Photo: IOM/Kaye Viray 2021

Tigray, 19 Oct 2021 - “I was in the middle of teaching my class when we heard gunshots and explosions. I had to calm myself down to make sure all my students were safe,” Shewit, a former teacher displaced by the conflict in Tigray, recalls. She is among nearly 2 million people  internally displaced since the conflict broke out in November 2020.

Shewit, a former teacher displaced by the conflict in Ethiopia’s Tigray region. Photo: IOM/Kaye Viray 2021

A single mother to four children, “Teacher Shewit,” as the others in the displacement site call her, shares her struggles after fleeing her home.

“We walked for five days to reach Shire to seek safety. When we arrived, the host community was receptive and provided us with some injera (traditional flatbread), water, among other things. We, however, had to sleep under trees for the first few days as we had no shelter – I feared for our safety every time,” she says.

Since the conflict broke out, readily available public facilities like schools across the Tigray region have been forced to serve as emergency housing for internally displaced persons (IDPs) as they fled the conflict. Access to the region was limited at the height of the conflict and when it was eased, IOM’s Camp Coordination and Camp Management (CCCM) team began reaching out to the sites in mid-April to initiate critical site management activities.   

IOM, alongside other partners, has provided Shewit and other families at the site with shelter, non-food items and other support crucial for their survival. Ironically, the former teacher is now temporarily living in a former school, together with her young children.

Despite the drastic changes to her family’s situation, she refuses to dwell on their hardships. “I am grateful for this shelter, for everything. Life has not been easy since we left, but I’ve learned not to take anything for granted,” Shewit says.

Shewit and a friend prepare lunch in her individual shelter in Shire, Tigray Region, Ethiopia. Photo: IOM/Kaye Viray 2021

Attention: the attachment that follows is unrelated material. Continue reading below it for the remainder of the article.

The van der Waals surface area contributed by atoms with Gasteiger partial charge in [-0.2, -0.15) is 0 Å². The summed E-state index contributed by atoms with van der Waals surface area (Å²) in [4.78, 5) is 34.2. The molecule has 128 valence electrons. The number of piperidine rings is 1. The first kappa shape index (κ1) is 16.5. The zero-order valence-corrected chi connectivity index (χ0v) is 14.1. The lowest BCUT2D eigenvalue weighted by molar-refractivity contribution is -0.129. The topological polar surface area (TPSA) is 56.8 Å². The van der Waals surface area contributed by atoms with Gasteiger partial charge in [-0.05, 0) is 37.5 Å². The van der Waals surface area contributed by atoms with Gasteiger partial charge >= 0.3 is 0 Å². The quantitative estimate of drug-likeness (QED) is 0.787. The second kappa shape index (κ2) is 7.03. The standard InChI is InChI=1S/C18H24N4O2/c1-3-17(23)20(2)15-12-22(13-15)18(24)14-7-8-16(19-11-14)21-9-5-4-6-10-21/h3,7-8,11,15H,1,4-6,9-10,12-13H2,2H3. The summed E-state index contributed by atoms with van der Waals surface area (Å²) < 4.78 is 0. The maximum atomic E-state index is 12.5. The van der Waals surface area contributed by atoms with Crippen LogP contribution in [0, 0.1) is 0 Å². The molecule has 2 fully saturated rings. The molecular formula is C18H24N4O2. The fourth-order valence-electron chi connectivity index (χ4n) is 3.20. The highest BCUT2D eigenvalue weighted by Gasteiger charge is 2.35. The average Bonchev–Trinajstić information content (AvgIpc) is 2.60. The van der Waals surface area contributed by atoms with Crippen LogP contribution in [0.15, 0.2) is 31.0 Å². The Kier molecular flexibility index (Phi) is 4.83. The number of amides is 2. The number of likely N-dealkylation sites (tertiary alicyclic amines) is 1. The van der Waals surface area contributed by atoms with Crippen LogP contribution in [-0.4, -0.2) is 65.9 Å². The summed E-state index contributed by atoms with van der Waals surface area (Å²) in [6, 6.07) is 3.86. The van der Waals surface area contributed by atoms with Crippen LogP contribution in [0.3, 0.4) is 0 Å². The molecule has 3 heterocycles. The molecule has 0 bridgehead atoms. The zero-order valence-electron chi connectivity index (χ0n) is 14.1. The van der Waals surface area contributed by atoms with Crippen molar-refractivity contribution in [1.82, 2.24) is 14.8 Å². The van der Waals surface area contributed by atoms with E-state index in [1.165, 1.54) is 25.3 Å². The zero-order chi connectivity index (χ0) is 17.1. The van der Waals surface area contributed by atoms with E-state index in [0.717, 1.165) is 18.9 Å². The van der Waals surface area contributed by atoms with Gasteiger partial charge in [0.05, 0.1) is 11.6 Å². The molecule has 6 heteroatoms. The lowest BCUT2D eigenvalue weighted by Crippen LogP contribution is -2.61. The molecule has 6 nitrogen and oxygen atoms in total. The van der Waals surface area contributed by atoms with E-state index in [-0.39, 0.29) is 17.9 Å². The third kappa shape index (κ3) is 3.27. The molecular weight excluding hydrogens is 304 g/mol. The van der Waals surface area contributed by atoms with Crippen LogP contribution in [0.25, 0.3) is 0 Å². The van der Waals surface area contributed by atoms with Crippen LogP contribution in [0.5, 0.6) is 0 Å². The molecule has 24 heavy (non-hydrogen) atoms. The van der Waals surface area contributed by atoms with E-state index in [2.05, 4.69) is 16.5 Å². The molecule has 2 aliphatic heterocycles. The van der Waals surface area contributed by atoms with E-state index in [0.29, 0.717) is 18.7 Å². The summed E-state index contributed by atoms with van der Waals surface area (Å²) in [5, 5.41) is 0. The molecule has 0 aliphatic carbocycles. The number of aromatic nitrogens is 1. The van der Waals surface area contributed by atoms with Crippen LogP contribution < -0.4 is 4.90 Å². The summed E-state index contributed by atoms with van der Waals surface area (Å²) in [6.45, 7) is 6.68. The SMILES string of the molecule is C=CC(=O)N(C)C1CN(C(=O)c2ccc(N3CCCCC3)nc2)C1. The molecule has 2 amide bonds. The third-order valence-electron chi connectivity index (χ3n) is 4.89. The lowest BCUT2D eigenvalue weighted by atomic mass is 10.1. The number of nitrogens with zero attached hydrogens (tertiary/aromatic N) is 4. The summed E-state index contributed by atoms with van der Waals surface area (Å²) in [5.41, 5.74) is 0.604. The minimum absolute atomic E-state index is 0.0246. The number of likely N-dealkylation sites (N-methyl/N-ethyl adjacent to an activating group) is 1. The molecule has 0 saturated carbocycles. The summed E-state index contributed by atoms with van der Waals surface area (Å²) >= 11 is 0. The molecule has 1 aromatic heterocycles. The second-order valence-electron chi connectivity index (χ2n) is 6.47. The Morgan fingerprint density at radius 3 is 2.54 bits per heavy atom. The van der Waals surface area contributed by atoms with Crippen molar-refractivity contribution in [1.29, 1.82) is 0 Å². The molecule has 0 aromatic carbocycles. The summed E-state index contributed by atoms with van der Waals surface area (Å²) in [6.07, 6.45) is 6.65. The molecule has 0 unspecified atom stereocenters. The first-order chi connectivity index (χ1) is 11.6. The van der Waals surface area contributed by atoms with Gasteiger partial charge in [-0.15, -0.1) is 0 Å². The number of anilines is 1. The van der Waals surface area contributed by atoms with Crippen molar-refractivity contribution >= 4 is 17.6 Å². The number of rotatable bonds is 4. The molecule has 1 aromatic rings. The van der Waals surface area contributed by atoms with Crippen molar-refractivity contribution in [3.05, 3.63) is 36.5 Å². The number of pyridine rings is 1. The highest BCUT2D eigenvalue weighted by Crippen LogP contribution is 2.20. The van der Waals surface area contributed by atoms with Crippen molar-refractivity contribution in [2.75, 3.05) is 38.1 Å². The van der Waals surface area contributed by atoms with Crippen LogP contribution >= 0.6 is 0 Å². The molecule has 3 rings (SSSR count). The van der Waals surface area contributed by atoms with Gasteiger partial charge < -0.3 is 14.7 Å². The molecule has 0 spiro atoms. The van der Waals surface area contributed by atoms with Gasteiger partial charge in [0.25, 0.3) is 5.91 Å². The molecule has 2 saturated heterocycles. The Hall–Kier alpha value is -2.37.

As part of its CCCM activities, IOM is helping improve living conditions for IDPs, including through the installation of solar lights. Photo: IOM/Kaye Viray 2021

IOM’s Response

IOM’s CCCM programme serves displacement-affected communities in three main types of settings: IDP sites including collective centres, planned sites, and dispersed settlements; IDPs living in the community; and IDP returnees in their kebeles (district) of origin.

IOM is building emergency shelters in various IDP sites in northern Ethiopia. Photo: IOM/Kaye Viray 2021

By the end of July 2021, IOM CCCM was supporting 34 IDP sites in northern Ethiopia (two in Amhara and 32 in Tigray), reaching over 97,000 IDPs. The team is also working with municipal authorities to complete the preparation of a large relocation site in Mekelle city, named Sabacare 4, which can accommodate approximately 18,000 people. This can enable the clearing of some of the schools currently serving as IDP sites, to allow children to return to school.

When the conflict started in early November 2020, schools were already closed, and this facilitated the settlement of the IDPs. To improve the living conditions of and support relocation of the IDPs, site planning was undertaken to ensure continuity of classes when schools reopen and the IDPs have been evacuated.

“CCCM supports government Site Management focal points to improve living conditions for vulnerable people like Shewit, and provide access to services for affected populations through coordination and information management, site maintenance and improvements, community participation and capacity-building,” says Stiofainin Nic Íomhaird, CCCM Programme Manager.

“A well-coordinated and planned shelter response, particularly in situations of protracted displacement, is critical to help prevent displaced populations from seeking shelter in unacceptable conditions that further aggravate their vulnerabilities and protection risks.”

Since December 2020, IOM has been responding to the crisis in the region. Through its CCCM programme, it serves displacement-affected communities in IDP sites including collective centres, planned sites, and dispersed settlements; IDPs living in the community; and IDP returnees in their district of origin.

To help mitigate the spread of COVID-19 in displacement sites throughout country – which is particularly important in places where many people are living in proximity – IOM has led intensive risk communication campaigns together with health and water, sanitation and hygiene (WASH) counterparts, and community committees, alongside the wider community.  Furthermore, IOM has been carrying out site improvements to enhance infection prevention and control (IPC). Crucially, IOM CCCM has also supported local authorities to develop woreda-level, or local level, site-specific COVID-19 preparedness, and response standard operating procedures (SOPs) in IDP sites.

Thanks to these efforts in displacement sites across Tigray region, families like Shewit’s no longer need to sleep exposed underneath trees. While they await a more sustainable solution to safely return home, they can rest more peacefully with four makeshift walls and a roof over their heads, at the very least.

IOM’s Camp Coordination and Camp Management Response in northern Ethiopia is funded by USAID Bureau of Humanitarian Assistance, UN CERF, European Civil Protection and Humanitarian Aid Operations and Ethiopia Humanitarian Fund.

Read the CCCM cluster appeal here.

This story is written by Kaye Viray, Media and Communications Officer for IOM Ethiopia.